Experimental and 1D Numerical investigations on the exhaust emissions of a small Spark Ignition engine considering the cylinder-by-cylinder variability 2020-01-0578
The stringent legislations on pollutant and CO2 emissions require relevant efforts to improve both the combustion efficiency and the exhaust emissions of internal combustion engines. In the case of spark ignition (SI) engines, various techniques have been tested and implemented in the last generation SI engine architectures. On the other hand, a reduced emphasis has been posed on the analysis of individual cylinder behavior, since a systematic sub-optimal operation may occur, due to cylinder-by-cylinder non-uniformities.
The main purpose of this work is to accurately forecast the combustion and the exhaust emissions of a twin-cylinder turbocharged SI engine, taking into account the overall performance and individual cylinder-by-cylinder operation, with particular attention to volumetric efficiency, injected fuel quantity, and residuals content.
To this aim, a dedicated experimental activity is performed on the engine under investigation. Preliminary measurements have shown relevant differences in combustion evolution in the two cylinders, mainly ascribed to variations in the injected fuel quantities, which in turn depend on the fuel rail geometry . As a consequence, cylinder out emissions are also quite different in the two cylinders.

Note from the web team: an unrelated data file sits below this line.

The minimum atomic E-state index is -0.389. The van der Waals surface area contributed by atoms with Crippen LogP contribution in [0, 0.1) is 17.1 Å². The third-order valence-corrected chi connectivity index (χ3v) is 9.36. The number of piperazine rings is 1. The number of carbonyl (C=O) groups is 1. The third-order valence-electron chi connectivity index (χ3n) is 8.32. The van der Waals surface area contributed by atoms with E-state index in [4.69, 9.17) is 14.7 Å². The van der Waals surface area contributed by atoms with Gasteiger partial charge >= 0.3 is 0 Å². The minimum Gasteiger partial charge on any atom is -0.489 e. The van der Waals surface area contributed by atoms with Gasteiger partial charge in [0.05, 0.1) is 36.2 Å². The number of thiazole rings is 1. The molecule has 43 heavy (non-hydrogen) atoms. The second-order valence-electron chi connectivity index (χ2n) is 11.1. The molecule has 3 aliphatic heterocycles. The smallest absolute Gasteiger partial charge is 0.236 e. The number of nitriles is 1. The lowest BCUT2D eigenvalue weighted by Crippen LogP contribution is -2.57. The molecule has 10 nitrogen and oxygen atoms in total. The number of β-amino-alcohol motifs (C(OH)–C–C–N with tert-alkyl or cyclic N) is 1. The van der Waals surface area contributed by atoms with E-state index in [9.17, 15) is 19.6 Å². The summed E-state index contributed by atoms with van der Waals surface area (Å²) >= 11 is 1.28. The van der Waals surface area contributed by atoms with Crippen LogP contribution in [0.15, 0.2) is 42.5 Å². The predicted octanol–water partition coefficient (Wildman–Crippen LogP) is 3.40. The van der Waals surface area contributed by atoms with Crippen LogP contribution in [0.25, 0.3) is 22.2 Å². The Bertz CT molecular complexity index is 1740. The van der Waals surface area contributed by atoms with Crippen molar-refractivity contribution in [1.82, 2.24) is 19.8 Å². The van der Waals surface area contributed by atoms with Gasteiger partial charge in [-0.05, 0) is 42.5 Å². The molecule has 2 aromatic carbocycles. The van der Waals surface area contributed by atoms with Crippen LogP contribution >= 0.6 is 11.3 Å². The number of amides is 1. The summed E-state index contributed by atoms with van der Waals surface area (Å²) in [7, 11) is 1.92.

To better characterize this phenomenon, the test bench is modified to measure the cylinder-by-cylinder exhaust emissions at different engine loads and various EGR rates. These measurements are then employed to validate a 1D engine model, integrated with refined sub-models of turbulence, combustion and emissions. The model takes into account the in-cylinder production of noxious species, and their propagation in the exhaust system, up to the three-way catalytic converter (TWC).
A satisfactory accuracy is reached in reproducing the overall engine performance, the combustion process in the two cylinders and the engine behavior upstream the TWC, as well. In particular, the emission sub-model confirms that the variations of the cylinder-out exhaust emissions (NOx, HC and CO), are mainly due to the non-uniform effective in-cylinder air-fuel ratio.
The proposed numerical methodology has the potential to highlight unexpected combustion non-uniformities among different cylinders and represents a powerful support to the engine design and development. It also allows for the prediction of the overall exhaust emissions in whole engine operating plane, thus assisting the engine calibration phase and reducing the experimental efforts.